There is no one-size-fits-all rule for lipoaspirate volume thresholds, according to a report in the September issue of Plastic and Reconstructive Surgery®. Turns out that complications are not wholly dependent on the absolute volume of lipoaspirate, but rather include the synergistic effects of other relevant patient factors—namely, body mass index (BMI).
To help surgeons get a better handle on “relative liposuction volume threshold,” the study authors have created a risk assessment tool.
“Our results instead suggest that complications are not wholly dependent on the absolute volume of lipoaspirate, but rather include the synergistic effects of other relevant patient factors, namely, body mass index.”
There’s a long history of debate over the safe volume of fat tissue that can be removed via liposuction. Current American Society of Plastic Surgeons (ASPS) guidelines define 5,000 milliliters (5 liters) as “large-volume liposuction” potentially associated with a higher risk of complications. But the guidelines acknowledge there is no scientific data to support an absolute cutoff point.
In the new study, John Y.S. Kim, MD, a plastic surgeon at Northwestern University’s Feinberg School of Medicine in Chicago, and colleagues analyzed data on more than 4,500 liposuction patients, drawn from the ASPS’s “Tracking Operations and Outcomes for Plastic Surgeons” (TOPS) database. They evaluated the relationship between liposuction volume and complication risk—including interactions with the patient’s BMI.
“Our study shows that liposuction is associated with a very low complication rate, with major complications occurring in less than 1 in 1,000 patients,” Kim says in a news release. “It also calls into question the concept of simple absolute thresholds for lipoaspirate volume—the amount of liposuction that can be performed safely seems to depend in part on how much fat content a person begins with.”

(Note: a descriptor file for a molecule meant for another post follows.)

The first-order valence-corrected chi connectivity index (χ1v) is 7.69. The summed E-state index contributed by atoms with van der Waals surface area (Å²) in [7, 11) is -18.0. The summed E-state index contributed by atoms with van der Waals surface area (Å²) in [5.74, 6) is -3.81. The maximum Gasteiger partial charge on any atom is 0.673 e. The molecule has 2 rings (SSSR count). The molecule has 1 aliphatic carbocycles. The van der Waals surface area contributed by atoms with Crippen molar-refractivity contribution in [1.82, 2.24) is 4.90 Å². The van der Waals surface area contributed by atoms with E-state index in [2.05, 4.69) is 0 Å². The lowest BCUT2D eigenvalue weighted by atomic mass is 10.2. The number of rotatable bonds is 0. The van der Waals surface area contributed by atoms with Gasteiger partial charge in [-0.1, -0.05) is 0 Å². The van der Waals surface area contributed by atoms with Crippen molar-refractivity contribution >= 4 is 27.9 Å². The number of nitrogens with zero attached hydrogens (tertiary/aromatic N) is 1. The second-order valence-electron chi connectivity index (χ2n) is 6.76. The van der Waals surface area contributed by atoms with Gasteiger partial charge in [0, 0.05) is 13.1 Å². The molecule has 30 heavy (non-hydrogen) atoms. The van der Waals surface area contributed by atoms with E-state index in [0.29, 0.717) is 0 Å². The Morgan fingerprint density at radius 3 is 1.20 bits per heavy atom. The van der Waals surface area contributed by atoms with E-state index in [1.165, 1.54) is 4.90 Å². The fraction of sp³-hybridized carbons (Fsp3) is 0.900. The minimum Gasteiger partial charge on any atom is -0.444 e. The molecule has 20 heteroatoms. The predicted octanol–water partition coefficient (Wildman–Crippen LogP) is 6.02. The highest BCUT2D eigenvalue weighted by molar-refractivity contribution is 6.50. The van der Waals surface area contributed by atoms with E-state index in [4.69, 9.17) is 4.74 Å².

The overall complication rate was 1.5%, with few serious complications and no deaths. By far, the most common complication was a fluid collection (seroma) requiring drainage. The average liposuction volume was about 2 liters.
Patients with complications had larger liposuction volumes—average 3.4 liters—and higher BMIs. Patients undergoing “large-volume” liposuction of more than 5 liters had a higher overall complication rate: 3.7% versus 1.1%. This resulted almost entirely from an increase in seromas.
There was also a significant interaction between liposuction volume and BMI: when patients with higher BMIs had a greater liposuction volume, the complication rate was actually somewhat lower.
“In other words, obese patients may tolerate larger lipoaspirate volumes without an increased risk of complications,” the researchers write. In contrast, patients with lower BMIs experience a “more exponential increase in risk” at higher liposuction volumes. This relationship between a patient’s pre-existing fat content and “safe” liposuction volumes had not been previously shown.
The “relative liposuction volume threshold” provides a relative threshold where complications start to increase, but does not imply an absolute limit on liposuction volumes. Other considerations such as length of surgery, adjunct procedures, and the patient’s overall health status are also important to consider when evaluating liposuction risk, they write.
Relative Liposuction Volume Threshold: Do the Math
A new odds ratio calculator demonstrates this effect. “In a patient with a body mass index of 30, increasing the lipoaspirate volume from 2 liters to 6 liters results in a nearly 25-fold increase in the likelihood of a complication, reflected by an increase in the adjusted odds ratio of any complication from 20.3 to 500.7,” they write. “Conversely, in the patient with a body mass index of 50, the same increase in lipoaspirate volume results in a modest increase in the risk of an overall complication from 32.9 to 49.2.”
These hypothetical patients demonstrate the important nonlinear nature of the relationship between BMI and liposuction volume, they write. “Instead, the two variables serve as buffers whereby an increase in liposuction volume in a patient with a lower body mass index results in a far greater magnitude of increased risk than in a patient with a higher body mass index.”